The hundred days campaign had forced the German army into full retreat. German morale hit a new low as death, starvation, and sickness eroded motivation to carry on. Nevertheless, German rear-guards continued to show strong pockets of resistance as it retreated towards the city of Mons. On 7 November, the Canadian Corps crossed into Belgium and on 10 November they began their encirclement of Mons in their final battle to recapture a city that had been under German occupation since 1914. Continue reading “The Liberation of Mons and the Signing of the Armistice”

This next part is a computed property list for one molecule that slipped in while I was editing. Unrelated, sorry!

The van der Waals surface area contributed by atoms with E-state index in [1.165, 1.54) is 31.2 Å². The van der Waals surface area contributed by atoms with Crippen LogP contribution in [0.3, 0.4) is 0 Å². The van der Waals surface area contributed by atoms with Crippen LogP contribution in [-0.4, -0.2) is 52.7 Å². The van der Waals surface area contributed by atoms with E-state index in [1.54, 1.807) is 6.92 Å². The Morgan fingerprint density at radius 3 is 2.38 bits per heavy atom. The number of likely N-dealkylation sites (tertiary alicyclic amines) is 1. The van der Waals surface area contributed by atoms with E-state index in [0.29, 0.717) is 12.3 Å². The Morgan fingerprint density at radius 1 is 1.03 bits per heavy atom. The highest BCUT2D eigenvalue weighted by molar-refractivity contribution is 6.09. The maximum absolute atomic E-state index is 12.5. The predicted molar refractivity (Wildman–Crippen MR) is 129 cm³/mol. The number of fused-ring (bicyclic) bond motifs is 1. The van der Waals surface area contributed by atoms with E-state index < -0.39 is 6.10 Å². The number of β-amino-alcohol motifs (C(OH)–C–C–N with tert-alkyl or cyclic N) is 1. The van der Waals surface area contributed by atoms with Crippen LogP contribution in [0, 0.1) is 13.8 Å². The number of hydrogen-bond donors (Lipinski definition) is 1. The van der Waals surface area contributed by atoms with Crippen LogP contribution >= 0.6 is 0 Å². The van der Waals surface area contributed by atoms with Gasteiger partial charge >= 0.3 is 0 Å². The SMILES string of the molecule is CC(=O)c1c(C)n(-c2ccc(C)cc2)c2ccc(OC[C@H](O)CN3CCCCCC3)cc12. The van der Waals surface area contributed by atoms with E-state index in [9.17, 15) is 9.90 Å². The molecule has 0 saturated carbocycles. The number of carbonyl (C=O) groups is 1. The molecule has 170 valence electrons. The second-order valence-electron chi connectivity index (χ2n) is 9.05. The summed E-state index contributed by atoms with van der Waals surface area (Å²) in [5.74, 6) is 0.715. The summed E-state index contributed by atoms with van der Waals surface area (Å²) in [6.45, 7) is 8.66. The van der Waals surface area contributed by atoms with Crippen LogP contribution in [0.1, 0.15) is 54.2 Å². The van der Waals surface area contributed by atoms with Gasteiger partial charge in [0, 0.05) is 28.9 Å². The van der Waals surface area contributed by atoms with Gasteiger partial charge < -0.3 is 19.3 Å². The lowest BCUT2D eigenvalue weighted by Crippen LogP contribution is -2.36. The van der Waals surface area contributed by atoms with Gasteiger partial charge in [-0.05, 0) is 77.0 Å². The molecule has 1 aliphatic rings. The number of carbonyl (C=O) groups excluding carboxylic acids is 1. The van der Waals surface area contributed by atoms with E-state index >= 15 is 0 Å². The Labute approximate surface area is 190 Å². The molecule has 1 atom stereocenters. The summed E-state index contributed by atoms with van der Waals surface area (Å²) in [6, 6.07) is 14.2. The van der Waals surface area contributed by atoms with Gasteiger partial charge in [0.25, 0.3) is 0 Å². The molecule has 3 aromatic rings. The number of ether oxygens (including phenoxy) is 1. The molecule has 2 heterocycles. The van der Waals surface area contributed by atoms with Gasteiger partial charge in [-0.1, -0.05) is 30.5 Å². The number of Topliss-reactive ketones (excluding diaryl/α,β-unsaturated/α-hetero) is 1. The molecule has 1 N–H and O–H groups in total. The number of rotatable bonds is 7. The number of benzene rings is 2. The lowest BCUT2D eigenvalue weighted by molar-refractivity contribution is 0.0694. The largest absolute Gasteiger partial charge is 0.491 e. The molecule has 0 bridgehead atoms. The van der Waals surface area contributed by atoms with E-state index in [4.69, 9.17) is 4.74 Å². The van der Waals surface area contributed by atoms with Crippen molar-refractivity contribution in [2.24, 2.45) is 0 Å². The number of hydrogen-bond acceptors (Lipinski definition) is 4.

After crashing the Drocourt-Quéant Line on 2 September, the Canadian Corps could take a well-deserved rest and begin preparations for their next obstacle: The Canal du Nord. While allied forces continued their operations throughout September, Lieutenant General Sir Arthur Currie needed to develop a strategy to cross the heavily fortified canal where enemy positions were strong and bristling with machine guns.